The Web Project Guide Podcast: Episode 19: Implement the Design (w/ Ethan Marcotte)

It’s The Web Project Guide Podcast, and we made you a new episode.

If you work in web design, you know what responsive web design is. It’s a design that responds to the width of the device you’re currently using. No special mobile sites. No requests to view the page in Internet Explorer. It wasn’t just a revolutionary shift in how we treat the web, but a foundational rule in user experience design: we build sites to reach users where they are, not where we hope they’ll be.

This month, on the podcast, we talk with the person who coined the term “responsive web design:” Autogram’s Ethan Marcotte, a smart guy, a good friend, and a modest leader in all things responsive, accessible, and user-friendly.

From our interview:


So Ethan, for those who might not necessarily be deeply versed in the details of web development, explain the concept of responsive web design.


Yeah, thanks, Corey. We only have an hour, right?

No, I’ll try to do this at a high level. The web – for me, at least – has always been really interesting because it’s a completely flexible design medium. As soon as I create a web page, I have no control over how or where somebody’s going to be viewing that web page. That could relate to the device that they’re using. They could be using a laptop, computer, they could be on their phone, they could be on wifi, they could be on spotty 3G. And there’s just a tremendous lack of control that I have as a designer over the experience that I’ve built.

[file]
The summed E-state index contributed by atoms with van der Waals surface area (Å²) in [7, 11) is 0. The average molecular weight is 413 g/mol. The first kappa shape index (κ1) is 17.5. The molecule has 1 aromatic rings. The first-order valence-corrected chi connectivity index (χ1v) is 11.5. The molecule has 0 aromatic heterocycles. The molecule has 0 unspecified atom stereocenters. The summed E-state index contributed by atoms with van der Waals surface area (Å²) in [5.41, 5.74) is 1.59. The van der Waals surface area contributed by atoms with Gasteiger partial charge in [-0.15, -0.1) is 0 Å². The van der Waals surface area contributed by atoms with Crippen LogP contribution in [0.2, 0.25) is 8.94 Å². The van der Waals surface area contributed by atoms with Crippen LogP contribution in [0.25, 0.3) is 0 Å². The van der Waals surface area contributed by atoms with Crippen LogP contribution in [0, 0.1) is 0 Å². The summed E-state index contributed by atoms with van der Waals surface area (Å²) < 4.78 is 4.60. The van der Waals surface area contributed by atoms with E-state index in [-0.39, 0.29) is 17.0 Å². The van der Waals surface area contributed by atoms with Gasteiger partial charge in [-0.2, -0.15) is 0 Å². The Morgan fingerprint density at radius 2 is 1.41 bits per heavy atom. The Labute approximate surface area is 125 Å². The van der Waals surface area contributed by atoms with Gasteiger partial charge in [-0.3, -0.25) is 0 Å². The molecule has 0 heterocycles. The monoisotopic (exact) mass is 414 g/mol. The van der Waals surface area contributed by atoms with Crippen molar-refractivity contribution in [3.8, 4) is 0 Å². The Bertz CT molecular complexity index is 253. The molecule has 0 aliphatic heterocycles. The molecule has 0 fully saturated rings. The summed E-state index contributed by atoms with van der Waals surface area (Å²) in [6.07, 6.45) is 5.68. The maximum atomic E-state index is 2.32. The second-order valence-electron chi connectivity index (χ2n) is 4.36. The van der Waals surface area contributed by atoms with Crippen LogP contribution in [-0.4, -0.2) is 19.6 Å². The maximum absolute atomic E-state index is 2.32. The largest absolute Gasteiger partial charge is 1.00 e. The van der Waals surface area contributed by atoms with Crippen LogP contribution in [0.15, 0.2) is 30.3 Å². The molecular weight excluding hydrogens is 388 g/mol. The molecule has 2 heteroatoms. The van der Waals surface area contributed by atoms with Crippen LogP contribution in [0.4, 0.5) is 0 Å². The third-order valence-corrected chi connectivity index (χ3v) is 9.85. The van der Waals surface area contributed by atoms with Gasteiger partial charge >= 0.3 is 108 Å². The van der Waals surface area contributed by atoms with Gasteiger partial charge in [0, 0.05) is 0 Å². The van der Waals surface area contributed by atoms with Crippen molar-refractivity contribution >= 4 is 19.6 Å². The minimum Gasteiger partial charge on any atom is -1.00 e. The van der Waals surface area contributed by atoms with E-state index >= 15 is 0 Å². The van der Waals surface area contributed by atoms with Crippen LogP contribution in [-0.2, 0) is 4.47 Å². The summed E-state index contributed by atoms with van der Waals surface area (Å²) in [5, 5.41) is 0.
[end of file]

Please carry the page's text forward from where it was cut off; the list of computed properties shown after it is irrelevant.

So responsive design was basically something that I coined to basically argue that we should be creating flexible device-agnostic experiences, that we could create something that doesn’t have an ideal width or height, but then we can use some technical pixie dust from the CSS specification to allow us to reshape our designs in intelligent ways so they can basically respond to the changing shape of a browser window or a device’s display, kind of like what Deane was doing with JavaScript back in the day. So that’s responsive design in a nutshell is kind of embracing the flexibility that’s at the heart of the web.

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